March 13 (HealthDay News) -- Mental exhaustion may lead people to believe they are physical fatigued sooner than normal, a new study suggests.
A United Kingdom study found that performing mentally fatiguing tasks before a physical exercise caused people to hit the wall faster than if they performed the same exercises while having a rested mind, even though the mental tiredness didn't affect the performance of the subjects' heart or muscles.
The authors said their findings, published in the March issue of the Journal of Applied Physiology, may offer insight into the mysteries of chronic fatigue syndrome.
Researchers with Bangor University in Wales tested 16 people by having them ride a stationary bicycle until they were exhausted. When the riding followed a 90-minute mental challenge that required using memory, quick reaction and the ability to inhibit a response, the participants tired out about 15 percent earlier on average than those who watched documentaries for 90 minutes prior to the biking.
While physiological measures, such as oxygen consumption, heart rate and blood pressure, didn't appear different during the exercise between the two trials, mentally fatigued subjects were found to start at a higher level of perceived effort and reached their capacity for this sooner.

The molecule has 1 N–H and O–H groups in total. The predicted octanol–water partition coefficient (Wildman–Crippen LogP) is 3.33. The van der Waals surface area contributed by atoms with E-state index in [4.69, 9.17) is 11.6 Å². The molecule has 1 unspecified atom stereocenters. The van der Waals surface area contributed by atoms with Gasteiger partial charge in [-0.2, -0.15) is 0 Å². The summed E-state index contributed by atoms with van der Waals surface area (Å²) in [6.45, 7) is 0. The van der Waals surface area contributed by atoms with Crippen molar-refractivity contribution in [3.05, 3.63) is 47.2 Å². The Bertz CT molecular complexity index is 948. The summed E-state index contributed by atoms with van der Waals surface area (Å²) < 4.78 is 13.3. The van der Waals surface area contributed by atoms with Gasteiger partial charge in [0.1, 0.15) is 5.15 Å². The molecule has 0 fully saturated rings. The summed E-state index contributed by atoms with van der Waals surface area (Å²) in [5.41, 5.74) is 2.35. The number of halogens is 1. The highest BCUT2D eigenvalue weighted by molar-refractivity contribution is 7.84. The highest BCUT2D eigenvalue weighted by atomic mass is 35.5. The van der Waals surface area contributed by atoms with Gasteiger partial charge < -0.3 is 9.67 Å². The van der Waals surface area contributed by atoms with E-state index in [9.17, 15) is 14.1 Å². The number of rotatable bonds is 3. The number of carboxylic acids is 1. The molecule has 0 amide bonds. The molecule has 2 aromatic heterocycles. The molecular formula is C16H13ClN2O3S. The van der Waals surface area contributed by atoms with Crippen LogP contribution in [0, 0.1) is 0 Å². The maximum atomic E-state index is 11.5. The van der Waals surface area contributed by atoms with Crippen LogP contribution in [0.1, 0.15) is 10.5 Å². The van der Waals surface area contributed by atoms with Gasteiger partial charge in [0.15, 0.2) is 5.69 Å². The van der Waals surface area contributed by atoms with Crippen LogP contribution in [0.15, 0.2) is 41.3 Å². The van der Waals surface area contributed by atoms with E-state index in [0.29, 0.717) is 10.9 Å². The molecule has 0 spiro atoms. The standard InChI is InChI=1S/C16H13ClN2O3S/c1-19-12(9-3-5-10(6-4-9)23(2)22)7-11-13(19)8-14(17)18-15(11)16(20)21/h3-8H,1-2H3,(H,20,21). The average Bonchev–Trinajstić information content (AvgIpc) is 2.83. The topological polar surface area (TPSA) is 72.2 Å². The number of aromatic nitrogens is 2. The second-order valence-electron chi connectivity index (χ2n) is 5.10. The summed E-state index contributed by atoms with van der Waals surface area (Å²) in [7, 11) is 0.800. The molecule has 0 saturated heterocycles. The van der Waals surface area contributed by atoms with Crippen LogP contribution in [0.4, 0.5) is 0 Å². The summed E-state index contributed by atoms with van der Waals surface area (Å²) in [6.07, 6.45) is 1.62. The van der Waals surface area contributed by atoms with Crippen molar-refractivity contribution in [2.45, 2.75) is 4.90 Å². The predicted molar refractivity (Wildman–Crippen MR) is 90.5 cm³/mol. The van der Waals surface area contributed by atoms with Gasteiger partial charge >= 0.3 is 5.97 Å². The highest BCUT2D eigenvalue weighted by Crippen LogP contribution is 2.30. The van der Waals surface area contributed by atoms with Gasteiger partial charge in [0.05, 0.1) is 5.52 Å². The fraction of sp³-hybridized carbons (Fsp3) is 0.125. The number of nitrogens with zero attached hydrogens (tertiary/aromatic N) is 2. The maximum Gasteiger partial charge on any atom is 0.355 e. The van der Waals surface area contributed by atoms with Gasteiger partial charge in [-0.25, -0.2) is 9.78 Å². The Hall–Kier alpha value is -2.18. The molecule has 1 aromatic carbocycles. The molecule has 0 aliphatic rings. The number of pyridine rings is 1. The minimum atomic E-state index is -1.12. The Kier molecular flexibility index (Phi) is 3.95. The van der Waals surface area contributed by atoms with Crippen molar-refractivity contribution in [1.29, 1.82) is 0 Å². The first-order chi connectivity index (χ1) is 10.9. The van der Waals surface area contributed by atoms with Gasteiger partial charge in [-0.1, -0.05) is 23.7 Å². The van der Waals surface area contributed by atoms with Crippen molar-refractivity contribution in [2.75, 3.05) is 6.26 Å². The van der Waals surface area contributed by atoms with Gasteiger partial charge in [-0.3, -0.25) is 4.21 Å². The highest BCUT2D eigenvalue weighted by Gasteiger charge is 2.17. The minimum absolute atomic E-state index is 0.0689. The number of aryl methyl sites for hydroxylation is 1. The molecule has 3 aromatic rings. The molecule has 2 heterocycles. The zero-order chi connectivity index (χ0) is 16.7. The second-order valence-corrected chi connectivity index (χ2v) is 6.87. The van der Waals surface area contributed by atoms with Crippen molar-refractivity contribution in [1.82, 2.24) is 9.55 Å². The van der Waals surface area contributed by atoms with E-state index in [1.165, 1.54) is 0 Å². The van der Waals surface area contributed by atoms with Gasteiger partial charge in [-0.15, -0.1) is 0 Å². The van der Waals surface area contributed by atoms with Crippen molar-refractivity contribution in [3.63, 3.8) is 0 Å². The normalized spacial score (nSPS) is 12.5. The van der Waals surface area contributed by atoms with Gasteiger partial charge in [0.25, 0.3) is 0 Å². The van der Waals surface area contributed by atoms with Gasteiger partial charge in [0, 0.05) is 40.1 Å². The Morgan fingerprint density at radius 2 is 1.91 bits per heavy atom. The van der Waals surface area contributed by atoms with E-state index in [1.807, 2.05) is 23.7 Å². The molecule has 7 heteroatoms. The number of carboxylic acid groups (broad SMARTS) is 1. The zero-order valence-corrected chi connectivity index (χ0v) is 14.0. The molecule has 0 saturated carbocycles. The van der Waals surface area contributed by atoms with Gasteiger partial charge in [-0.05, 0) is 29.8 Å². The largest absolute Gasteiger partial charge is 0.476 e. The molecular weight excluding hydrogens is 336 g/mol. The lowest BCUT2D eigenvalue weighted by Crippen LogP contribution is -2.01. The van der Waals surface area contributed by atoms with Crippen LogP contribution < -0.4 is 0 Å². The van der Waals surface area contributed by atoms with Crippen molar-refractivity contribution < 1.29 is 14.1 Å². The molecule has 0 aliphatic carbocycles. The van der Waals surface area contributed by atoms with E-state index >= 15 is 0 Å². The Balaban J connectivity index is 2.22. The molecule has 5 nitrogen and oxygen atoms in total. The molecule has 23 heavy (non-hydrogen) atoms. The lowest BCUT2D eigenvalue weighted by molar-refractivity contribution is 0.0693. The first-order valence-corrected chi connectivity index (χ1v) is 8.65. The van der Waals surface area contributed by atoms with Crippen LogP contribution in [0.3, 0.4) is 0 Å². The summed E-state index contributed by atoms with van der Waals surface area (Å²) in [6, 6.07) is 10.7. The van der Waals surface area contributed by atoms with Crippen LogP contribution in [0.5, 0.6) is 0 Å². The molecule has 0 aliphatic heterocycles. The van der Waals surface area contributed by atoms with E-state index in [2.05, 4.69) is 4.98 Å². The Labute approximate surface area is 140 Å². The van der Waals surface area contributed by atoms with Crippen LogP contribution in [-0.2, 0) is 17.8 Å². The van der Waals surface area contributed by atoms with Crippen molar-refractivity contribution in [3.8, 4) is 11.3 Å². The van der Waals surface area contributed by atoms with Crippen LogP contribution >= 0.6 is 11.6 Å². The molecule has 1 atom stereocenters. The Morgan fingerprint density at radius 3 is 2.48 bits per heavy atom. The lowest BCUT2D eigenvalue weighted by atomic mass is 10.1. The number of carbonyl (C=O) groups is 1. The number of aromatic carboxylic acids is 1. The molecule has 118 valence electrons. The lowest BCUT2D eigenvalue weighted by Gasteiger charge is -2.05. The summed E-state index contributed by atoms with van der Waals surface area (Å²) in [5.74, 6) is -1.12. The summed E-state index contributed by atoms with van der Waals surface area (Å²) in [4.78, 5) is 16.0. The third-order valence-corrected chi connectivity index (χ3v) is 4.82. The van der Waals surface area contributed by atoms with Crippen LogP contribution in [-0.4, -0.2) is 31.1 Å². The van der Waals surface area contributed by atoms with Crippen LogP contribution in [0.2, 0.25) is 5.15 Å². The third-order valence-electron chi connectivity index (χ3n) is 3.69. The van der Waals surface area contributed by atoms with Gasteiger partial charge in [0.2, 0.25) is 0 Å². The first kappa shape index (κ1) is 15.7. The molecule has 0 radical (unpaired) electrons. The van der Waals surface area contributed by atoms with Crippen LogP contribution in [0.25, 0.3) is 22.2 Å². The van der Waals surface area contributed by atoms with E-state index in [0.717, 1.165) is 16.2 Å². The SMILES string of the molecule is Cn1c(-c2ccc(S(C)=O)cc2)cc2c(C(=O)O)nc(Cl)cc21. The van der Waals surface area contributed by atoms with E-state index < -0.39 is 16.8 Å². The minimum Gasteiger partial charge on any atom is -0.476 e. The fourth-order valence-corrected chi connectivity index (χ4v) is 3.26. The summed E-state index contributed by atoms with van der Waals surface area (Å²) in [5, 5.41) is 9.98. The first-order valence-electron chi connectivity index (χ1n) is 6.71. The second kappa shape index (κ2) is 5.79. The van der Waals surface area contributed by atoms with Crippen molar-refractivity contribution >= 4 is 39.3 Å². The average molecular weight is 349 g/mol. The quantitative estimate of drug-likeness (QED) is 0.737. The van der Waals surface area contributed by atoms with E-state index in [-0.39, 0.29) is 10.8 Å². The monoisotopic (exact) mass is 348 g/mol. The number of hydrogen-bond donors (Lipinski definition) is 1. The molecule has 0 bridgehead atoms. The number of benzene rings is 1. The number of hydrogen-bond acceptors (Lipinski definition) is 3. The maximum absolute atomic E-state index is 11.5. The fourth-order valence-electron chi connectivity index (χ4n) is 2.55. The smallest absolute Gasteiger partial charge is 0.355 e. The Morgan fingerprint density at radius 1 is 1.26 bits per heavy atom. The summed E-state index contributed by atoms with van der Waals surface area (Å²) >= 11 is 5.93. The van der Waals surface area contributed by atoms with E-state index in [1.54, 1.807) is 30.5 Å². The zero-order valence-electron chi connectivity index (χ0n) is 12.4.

Researcher Samuele M. Marcora said the team has two theories about their results: Mental fatigue lowers the brain's inhibition to quit, or mental tiredness affects levels of dopamine, a brain chemical tied to motivation and effort.
Those who undertook the mental challenge before exercise reported a lack of energy and a "brain fog" often associated with people with chronic fatigue. People with chronic fatigue find exercise to be more difficult, despite normal physiological responses, just as those mentally exhausted people did in the study, Marcora said.
While the study suggests that people doing high-intensity exercise, such as competitive athletes, should train when mentally rested, the authors said people who exercise after work should continue doing so because of the physical and psychological benefit, such as stress relief and improved mental performance.
SOURCE: American Physiological Society, news release, Feb. 24, 2009